In the second IEU issue identified in the final interim approval notice, EPA stated that Illinois must require applicants to list specifically in their permit applications insignificant units present at their facilities. However, as noted above, since granting interim approval EPA has issued guidance which clarifies that 40 CFR 70.5(c) provides permitting authorities with the flexibility to tailor the level of information on IEU's required in an application, as long as the applications include sufficient information to meet the goals of 40 CFR 70.5(c). In particular, EPA stated that permitting authorities could allow sources “merely to list in the application the kinds of insignificant activities that are present at the source or check them off from a list of insignificant activities approved in the program.” White Paper, section II.B.3. EPA also stated in “White Paper Number 2 for Improved Implementation of the Part 70 Operating Permits Program,” issued March 5, 1996 (White Paper #2), that permitting authorities may allow applicants to group generically information on IEU's and to list IEU groups without emissions estimates, unless emission estimates are needed for another purpose such as determining the amount of permit fees that are calculated using total source emissions. White Paper #2, section II.C.2. This approach allows applicants to incorporate into their applications standard permit conditions with minimal or no reference to any specific emission unit or activity, provided that the scope of the requirement and associated monitoring requirements are Start Printed Page 53372clear. However, applicants must continue to include in their applications information on IEUs which are exempt due to size or production rate, in accordance with 40 CFR 70.5(c).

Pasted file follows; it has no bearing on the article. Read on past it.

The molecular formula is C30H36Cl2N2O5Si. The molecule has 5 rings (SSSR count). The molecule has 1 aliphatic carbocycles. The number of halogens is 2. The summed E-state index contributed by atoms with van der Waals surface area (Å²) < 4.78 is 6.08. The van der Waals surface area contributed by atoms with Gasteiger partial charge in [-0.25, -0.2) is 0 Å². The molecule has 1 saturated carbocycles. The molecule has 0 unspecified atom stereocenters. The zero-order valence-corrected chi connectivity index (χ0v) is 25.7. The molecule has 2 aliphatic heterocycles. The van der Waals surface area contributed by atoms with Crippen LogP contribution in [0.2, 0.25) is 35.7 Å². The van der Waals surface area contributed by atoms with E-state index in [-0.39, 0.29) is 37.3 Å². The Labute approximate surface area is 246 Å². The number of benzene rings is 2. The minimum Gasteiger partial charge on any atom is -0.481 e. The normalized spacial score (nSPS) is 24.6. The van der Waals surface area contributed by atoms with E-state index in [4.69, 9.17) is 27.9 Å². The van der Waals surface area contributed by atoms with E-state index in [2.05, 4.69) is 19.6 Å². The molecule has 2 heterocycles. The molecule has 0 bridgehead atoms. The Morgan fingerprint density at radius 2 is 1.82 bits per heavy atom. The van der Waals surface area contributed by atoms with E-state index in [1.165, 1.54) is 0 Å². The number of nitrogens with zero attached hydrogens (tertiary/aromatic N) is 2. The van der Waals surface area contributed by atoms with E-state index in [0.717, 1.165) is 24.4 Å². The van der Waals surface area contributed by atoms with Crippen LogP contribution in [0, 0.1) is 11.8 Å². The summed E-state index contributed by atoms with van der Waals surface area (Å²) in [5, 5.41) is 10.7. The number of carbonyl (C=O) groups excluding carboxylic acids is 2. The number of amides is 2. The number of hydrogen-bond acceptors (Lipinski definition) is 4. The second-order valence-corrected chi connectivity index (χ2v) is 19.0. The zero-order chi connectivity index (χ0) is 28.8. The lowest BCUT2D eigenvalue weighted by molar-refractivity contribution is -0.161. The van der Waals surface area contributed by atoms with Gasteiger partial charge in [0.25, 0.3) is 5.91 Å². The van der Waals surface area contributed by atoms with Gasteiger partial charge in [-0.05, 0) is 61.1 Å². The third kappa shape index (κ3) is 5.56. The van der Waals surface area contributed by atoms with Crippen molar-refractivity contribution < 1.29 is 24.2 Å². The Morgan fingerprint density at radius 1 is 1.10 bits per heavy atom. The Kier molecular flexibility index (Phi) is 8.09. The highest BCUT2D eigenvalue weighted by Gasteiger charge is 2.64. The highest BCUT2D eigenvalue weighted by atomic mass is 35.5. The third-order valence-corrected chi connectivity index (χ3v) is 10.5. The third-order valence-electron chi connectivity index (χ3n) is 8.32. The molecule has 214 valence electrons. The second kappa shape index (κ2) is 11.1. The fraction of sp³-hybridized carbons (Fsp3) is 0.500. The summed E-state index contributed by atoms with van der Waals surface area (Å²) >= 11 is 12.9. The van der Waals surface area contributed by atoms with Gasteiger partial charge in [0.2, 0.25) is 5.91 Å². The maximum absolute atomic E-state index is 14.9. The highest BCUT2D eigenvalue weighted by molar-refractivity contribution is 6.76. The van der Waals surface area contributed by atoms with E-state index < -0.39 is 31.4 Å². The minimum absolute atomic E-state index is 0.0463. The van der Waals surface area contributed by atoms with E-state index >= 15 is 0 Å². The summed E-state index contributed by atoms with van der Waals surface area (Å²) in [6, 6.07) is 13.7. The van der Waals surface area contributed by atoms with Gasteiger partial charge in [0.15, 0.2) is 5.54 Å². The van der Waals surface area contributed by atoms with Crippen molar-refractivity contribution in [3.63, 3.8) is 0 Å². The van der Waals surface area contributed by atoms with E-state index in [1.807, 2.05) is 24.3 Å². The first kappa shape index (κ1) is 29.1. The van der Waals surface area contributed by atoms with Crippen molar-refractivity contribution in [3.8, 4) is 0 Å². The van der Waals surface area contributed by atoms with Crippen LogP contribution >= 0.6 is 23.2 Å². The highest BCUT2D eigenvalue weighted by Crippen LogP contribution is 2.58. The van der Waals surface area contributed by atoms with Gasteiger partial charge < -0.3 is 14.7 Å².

EPA believes that the clarifications made by Illinois and the White Paper and White Paper #2 are sufficient to address this IEU interim approval issue.
2. Administrative Amendments
In the final interim approval, EPA stated that the State must amend 415 ILCS 5/39.5(13)(c)(vi) to require the use of the significant modification procedure to incorporate emission trades into a CAAPP permit.